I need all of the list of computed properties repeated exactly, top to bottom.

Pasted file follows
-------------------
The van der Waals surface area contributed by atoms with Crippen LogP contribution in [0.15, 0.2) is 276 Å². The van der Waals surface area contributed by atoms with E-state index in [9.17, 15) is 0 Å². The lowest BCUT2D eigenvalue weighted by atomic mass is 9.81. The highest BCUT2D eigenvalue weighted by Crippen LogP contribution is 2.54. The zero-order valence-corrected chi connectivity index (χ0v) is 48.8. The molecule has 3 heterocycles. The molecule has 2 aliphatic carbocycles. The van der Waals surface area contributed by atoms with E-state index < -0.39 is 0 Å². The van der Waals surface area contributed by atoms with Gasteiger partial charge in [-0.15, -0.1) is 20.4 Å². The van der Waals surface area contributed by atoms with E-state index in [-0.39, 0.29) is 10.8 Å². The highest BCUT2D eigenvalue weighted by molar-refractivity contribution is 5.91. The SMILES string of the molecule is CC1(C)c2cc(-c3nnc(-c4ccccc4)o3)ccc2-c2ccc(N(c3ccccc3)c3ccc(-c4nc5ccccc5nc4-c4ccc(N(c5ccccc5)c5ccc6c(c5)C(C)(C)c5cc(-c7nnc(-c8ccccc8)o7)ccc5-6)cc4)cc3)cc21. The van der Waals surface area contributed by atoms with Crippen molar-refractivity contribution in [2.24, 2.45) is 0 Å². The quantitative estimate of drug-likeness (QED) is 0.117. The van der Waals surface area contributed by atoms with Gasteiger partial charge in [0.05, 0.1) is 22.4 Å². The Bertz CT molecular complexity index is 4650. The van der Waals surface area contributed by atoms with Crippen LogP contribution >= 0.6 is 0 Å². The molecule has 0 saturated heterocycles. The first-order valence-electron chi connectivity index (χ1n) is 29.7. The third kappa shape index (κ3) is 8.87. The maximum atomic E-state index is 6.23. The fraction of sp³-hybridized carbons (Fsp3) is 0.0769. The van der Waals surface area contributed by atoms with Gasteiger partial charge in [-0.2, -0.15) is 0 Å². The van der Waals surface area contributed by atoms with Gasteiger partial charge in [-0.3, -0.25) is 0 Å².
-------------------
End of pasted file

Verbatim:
The van der Waals surface area contributed by atoms with Crippen LogP contribution in [0.15, 0.2) is 276 Å². The van der Waals surface area contributed by atoms with E-state index in [9.17, 15) is 0 Å². The lowest BCUT2D eigenvalue weighted by atomic mass is 9.81. The highest BCUT2D eigenvalue weighted by Crippen LogP contribution is 2.54. The zero-order valence-corrected chi connectivity index (χ0v) is 48.8. The molecule has 3 heterocycles. The molecule has 2 aliphatic carbocycles. The van der Waals surface area contributed by atoms with E-state index < -0.39 is 0 Å². The van der Waals surface area contributed by atoms with Gasteiger partial charge in [-0.15, -0.1) is 20.4 Å². The van der Waals surface area contributed by atoms with E-state index in [-0.39, 0.29) is 10.8 Å². The highest BCUT2D eigenvalue weighted by molar-refractivity contribution is 5.91. The SMILES string of the molecule is CC1(C)c2cc(-c3nnc(-c4ccccc4)o3)ccc2-c2ccc(N(c3ccccc3)c3ccc(-c4nc5ccccc5nc4-c4ccc(N(c5ccccc5)c5ccc6c(c5)C(C)(C)c5cc(-c7nnc(-c8ccccc8)o7)ccc5-6)cc4)cc3)cc21. The van der Waals surface area contributed by atoms with Crippen molar-refractivity contribution in [2.24, 2.45) is 0 Å². The quantitative estimate of drug-likeness (QED) is 0.117. The van der Waals surface area contributed by atoms with Gasteiger partial charge in [0.05, 0.1) is 22.4 Å². The Bertz CT molecular complexity index is 4650. The van der Waals surface area contributed by atoms with Crippen LogP contribution >= 0.6 is 0 Å². The molecule has 0 saturated heterocycles. The first-order valence-electron chi connectivity index (χ1n) is 29.7. The third kappa shape index (κ3) is 8.87. The maximum atomic E-state index is 6.23. The fraction of sp³-hybridized carbons (Fsp3) is 0.0769. The van der Waals surface area contributed by atoms with Gasteiger partial charge in [-0.2, -0.15) is 0 Å². The van der Waals surface area contributed by atoms with Gasteiger partial charge in [-0.3, -0.25) is 0 Å².